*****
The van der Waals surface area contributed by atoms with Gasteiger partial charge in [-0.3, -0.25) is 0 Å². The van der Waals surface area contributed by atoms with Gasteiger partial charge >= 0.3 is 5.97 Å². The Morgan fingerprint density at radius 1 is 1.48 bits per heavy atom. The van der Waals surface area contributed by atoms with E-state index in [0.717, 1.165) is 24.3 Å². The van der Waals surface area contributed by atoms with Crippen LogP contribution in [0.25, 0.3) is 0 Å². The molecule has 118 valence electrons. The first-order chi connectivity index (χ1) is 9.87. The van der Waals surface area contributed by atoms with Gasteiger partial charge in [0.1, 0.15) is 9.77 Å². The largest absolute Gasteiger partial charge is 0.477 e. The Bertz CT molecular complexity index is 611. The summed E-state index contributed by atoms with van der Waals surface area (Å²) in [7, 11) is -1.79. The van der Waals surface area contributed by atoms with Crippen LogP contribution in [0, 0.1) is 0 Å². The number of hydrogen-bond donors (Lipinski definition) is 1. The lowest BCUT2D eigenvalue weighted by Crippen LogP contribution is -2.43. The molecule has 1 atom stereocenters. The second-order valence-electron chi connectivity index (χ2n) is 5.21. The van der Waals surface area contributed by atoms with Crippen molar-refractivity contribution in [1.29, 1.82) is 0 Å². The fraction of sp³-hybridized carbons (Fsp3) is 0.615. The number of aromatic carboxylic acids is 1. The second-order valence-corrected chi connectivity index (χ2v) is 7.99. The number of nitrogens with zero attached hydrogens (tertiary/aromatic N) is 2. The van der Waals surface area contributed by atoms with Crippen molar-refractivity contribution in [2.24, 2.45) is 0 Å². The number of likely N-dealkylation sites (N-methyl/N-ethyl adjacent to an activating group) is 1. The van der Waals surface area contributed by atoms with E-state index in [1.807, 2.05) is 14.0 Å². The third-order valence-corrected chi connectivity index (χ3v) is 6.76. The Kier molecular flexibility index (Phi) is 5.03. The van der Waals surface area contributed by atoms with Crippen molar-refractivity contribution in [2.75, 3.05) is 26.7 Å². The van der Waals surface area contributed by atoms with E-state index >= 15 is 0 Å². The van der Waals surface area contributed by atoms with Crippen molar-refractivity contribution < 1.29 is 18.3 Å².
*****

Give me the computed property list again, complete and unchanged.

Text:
The van der Waals surface area contributed by atoms with Gasteiger partial charge in [-0.3, -0.25) is 0 Å². The van der Waals surface area contributed by atoms with Gasteiger partial charge >= 0.3 is 5.97 Å². The Morgan fingerprint density at radius 1 is 1.48 bits per heavy atom. The van der Waals surface area contributed by atoms with E-state index in [0.717, 1.165) is 24.3 Å². The van der Waals surface area contributed by atoms with Crippen LogP contribution in [0.25, 0.3) is 0 Å². The molecule has 118 valence electrons. The first-order chi connectivity index (χ1) is 9.87. The van der Waals surface area contributed by atoms with Gasteiger partial charge in [0.1, 0.15) is 9.77 Å². The largest absolute Gasteiger partial charge is 0.477 e. The Bertz CT molecular complexity index is 611. The summed E-state index contributed by atoms with van der Waals surface area (Å²) in [7, 11) is -1.79. The van der Waals surface area contributed by atoms with Crippen LogP contribution in [0, 0.1) is 0 Å². The number of hydrogen-bond donors (Lipinski definition) is 1. The lowest BCUT2D eigenvalue weighted by Crippen LogP contribution is -2.43. The molecule has 1 atom stereocenters. The second-order valence-electron chi connectivity index (χ2n) is 5.21. The van der Waals surface area contributed by atoms with Crippen molar-refractivity contribution in [1.29, 1.82) is 0 Å². The fraction of sp³-hybridized carbons (Fsp3) is 0.615. The number of aromatic carboxylic acids is 1. The second-order valence-corrected chi connectivity index (χ2v) is 7.99. The number of nitrogens with zero attached hydrogens (tertiary/aromatic N) is 2. The van der Waals surface area contributed by atoms with Crippen molar-refractivity contribution in [2.24, 2.45) is 0 Å². The number of likely N-dealkylation sites (N-methyl/N-ethyl adjacent to an activating group) is 1. The van der Waals surface area contributed by atoms with E-state index in [1.807, 2.05) is 14.0 Å². The third-order valence-corrected chi connectivity index (χ3v) is 6.76. The Kier molecular flexibility index (Phi) is 5.03. The van der Waals surface area contributed by atoms with Crippen molar-refractivity contribution in [2.75, 3.05) is 26.7 Å². The van der Waals surface area contributed by atoms with E-state index >= 15 is 0 Å². The van der Waals surface area contributed by atoms with Crippen molar-refractivity contribution < 1.29 is 18.3 Å².